Zelaya also hints that he came to Tegucigalpa in part because he and his leftist allies in the region, including Chavez, felt the U.S. has been too tepid in trying to leverage Micheletti. (The Obama Administration has cut off some $30 million in aid to Honduras as well as visas, and has threatened not to recognize the presidential election results if Zelaya is not returned to office by then.) "President Obama and Secretary of State [Hillary] Clinton have made a great effort, and I realize they live in a democracy with limits on their actions," he says. "But I do feel they could and should do more, like trade sanctions." When reminded that the U.S. is largely prevented from cutting off trade with Honduras because of the Central American Free Trade Agreement (CAFTA), Zelaya insists, with some irony, "I am still the legitimate President of Honduras, and I approve of that action."
The Micheletti camp, which denies Zelaya's ouster was a coup, says Zelaya was booted out because he defied a Supreme Court order not to hold a non-binding referendum on whether to convene a special assembly to reform Honduras' Constitution. The move, say Zelaya foes, was a veiled attempt to eliminate presidential term limits and usher in Chavez-style socialism. But Zelaya, while arguing the Constitution needs to be modernized to better help the 70% of the population who live in poverty, says the referendum "was an opinion poll, and it never once mentioned extending presidential term limits."
Despite evidence to the contrary, Zelaya denies that he defied the Supreme Court. (The matter was being appealed, he says.) But, like the rest of the hemisphere, he asks, "Even if I did, why wasn't I charged and tried in court instead of removed before dawn by the threat of soldiers' bullets and flown away? The army chiefs say it was because I was a communist, that Chavez and Fidel Castro were coming to take over the country. But in fact I was pursuing social policies, like raising the minimum wage, that our economic elite found threatening."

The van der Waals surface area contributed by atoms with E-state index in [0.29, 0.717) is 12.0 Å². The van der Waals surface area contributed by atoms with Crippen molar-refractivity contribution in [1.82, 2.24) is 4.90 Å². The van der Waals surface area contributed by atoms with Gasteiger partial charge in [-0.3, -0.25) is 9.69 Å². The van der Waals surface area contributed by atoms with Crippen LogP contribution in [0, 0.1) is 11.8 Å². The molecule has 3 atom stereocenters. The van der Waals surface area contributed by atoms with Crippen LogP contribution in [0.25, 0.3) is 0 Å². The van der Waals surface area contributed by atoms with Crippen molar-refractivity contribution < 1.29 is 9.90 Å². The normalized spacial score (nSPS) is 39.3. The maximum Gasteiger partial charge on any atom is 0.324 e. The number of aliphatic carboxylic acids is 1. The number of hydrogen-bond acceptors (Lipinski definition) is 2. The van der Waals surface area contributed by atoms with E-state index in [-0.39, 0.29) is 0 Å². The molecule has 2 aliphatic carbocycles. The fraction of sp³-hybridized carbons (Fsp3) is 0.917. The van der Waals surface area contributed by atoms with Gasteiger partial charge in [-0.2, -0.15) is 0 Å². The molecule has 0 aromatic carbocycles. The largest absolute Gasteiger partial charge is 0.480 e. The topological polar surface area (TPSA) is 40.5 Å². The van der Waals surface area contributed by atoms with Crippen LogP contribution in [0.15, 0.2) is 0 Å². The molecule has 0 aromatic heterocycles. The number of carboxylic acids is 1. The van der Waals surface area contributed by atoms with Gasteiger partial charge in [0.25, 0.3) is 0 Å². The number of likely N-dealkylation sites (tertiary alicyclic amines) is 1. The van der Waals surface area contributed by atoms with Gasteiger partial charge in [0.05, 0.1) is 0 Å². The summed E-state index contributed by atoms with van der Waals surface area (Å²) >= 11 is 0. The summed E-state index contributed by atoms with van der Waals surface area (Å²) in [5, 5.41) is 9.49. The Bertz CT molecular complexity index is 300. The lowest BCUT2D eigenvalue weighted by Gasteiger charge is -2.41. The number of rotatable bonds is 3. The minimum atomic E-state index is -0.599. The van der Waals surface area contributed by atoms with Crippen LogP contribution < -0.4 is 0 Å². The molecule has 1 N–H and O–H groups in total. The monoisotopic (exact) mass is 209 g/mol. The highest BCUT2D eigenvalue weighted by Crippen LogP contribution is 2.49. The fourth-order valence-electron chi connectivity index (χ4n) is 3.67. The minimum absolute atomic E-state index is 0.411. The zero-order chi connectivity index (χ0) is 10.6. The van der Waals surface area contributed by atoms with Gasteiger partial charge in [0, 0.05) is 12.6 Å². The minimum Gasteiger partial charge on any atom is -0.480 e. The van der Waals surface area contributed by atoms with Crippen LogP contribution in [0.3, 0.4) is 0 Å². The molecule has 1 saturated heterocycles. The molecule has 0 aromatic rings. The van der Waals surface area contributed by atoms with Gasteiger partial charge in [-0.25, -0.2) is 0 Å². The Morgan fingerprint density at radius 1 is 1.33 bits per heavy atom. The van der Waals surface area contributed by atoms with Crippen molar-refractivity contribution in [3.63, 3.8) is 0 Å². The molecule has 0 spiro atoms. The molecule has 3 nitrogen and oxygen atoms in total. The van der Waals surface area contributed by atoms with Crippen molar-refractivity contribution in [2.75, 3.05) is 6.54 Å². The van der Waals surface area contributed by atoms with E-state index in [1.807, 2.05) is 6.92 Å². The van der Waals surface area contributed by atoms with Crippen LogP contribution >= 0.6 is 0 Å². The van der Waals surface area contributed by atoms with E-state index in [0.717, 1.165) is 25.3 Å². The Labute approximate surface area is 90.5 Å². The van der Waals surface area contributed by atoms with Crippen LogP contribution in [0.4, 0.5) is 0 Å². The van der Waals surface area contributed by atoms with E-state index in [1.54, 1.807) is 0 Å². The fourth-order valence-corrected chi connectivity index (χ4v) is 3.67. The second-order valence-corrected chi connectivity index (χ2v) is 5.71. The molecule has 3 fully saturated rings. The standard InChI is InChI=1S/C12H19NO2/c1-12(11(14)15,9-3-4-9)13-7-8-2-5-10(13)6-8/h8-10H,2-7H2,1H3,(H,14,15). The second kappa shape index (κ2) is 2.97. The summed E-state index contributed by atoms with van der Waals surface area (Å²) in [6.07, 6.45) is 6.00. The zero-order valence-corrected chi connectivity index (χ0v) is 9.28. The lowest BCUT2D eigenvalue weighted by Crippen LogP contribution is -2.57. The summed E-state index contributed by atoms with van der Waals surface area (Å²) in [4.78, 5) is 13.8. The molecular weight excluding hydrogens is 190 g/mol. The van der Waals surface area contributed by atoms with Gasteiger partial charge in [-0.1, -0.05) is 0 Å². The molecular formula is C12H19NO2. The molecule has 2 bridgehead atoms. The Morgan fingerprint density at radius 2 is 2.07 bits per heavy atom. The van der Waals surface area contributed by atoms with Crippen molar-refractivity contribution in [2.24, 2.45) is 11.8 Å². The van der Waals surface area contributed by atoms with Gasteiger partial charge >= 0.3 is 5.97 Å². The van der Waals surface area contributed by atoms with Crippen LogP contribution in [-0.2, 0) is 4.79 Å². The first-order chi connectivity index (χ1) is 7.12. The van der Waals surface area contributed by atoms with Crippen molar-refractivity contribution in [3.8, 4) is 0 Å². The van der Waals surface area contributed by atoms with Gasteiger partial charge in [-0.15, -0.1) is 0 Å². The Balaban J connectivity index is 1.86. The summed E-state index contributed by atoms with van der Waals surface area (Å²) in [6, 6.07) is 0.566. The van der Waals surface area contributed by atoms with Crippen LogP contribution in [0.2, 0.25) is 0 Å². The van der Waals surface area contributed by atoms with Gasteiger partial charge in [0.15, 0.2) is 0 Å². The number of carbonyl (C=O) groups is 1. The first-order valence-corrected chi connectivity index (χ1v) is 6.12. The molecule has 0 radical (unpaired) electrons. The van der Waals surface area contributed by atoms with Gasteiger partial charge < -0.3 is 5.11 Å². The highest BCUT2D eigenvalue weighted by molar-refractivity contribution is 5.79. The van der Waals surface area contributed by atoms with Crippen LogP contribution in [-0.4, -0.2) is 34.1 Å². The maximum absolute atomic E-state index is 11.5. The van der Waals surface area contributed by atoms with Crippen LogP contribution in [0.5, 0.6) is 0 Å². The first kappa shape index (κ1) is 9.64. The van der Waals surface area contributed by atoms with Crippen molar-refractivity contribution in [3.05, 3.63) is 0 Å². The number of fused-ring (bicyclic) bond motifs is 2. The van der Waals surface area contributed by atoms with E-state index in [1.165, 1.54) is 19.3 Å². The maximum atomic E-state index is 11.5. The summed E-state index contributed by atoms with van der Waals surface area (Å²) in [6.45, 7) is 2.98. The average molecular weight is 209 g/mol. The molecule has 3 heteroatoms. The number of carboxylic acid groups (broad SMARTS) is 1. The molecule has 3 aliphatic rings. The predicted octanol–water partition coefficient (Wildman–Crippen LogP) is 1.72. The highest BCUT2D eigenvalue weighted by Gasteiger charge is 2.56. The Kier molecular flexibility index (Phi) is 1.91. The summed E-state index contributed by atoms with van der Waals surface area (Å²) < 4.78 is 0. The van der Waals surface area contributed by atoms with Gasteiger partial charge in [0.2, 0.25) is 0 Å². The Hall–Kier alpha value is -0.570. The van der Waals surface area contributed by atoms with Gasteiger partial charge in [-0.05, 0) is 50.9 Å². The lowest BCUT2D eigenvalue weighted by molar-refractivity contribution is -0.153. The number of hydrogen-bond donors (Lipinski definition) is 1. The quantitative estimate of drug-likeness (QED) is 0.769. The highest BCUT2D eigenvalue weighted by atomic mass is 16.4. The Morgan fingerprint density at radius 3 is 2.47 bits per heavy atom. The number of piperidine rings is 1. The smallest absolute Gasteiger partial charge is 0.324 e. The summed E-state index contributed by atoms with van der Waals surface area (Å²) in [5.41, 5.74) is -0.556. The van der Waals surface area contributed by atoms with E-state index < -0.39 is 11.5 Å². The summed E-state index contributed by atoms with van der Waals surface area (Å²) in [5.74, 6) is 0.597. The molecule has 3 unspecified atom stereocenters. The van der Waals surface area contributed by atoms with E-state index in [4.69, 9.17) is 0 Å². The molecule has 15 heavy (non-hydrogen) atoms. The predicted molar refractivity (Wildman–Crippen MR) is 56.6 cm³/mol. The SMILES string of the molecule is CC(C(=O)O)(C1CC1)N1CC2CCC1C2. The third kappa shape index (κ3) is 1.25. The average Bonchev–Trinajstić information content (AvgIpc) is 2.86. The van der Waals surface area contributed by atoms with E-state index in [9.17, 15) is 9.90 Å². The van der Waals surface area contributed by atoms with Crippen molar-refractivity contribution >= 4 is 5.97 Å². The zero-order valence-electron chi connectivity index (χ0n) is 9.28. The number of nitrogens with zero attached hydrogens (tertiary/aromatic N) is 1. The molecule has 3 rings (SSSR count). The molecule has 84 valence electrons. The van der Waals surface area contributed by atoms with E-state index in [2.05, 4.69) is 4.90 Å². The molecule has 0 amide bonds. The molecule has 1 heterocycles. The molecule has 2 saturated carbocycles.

When elected in 2005 with his trademark cowboy hat, Zelaya was widely considered a centrist and even now he denies that he took the hard left turn as President that his critics accuse him of, despite his strong alliance with the more radical, anti-U.S. Chavez. "It's like when people in your country call President Obama a socialist just because he stumps for healthcare reform," Zelaya says. "The presidential term limits issue was just a false pretext for a coup."
Zelaya is now betting he can bring the coup leaders to the table to sign the San José Accord, the deal brokered by Costa Rican President Oscar Arias with the backing of the U.S. and the Organization of American States. It would return Zelaya to the presidency for the waning months of his term but with certain conditions, such as dropping the Constitutional reform effort while granting an amnesty to the coup leaders. "We have to do this," says Zelaya. "I don't want to see Honduras become the first Latin American country of the 21st century to revert to a coup to remove a President."
Conditions had improved in the embassy for Zelaya and his entourage since the de facto government restored the building's electricity and water (which Micheletti was widely criticized for having turned off after Zelaya arrived.) Zelaya ended the interview, however, when he claimed the air inside the embassy had gotten too thick with tear gas and possibly other irritatnts. It was a reminder of how murky, and painful, the weeks ahead in Honduras promise to be.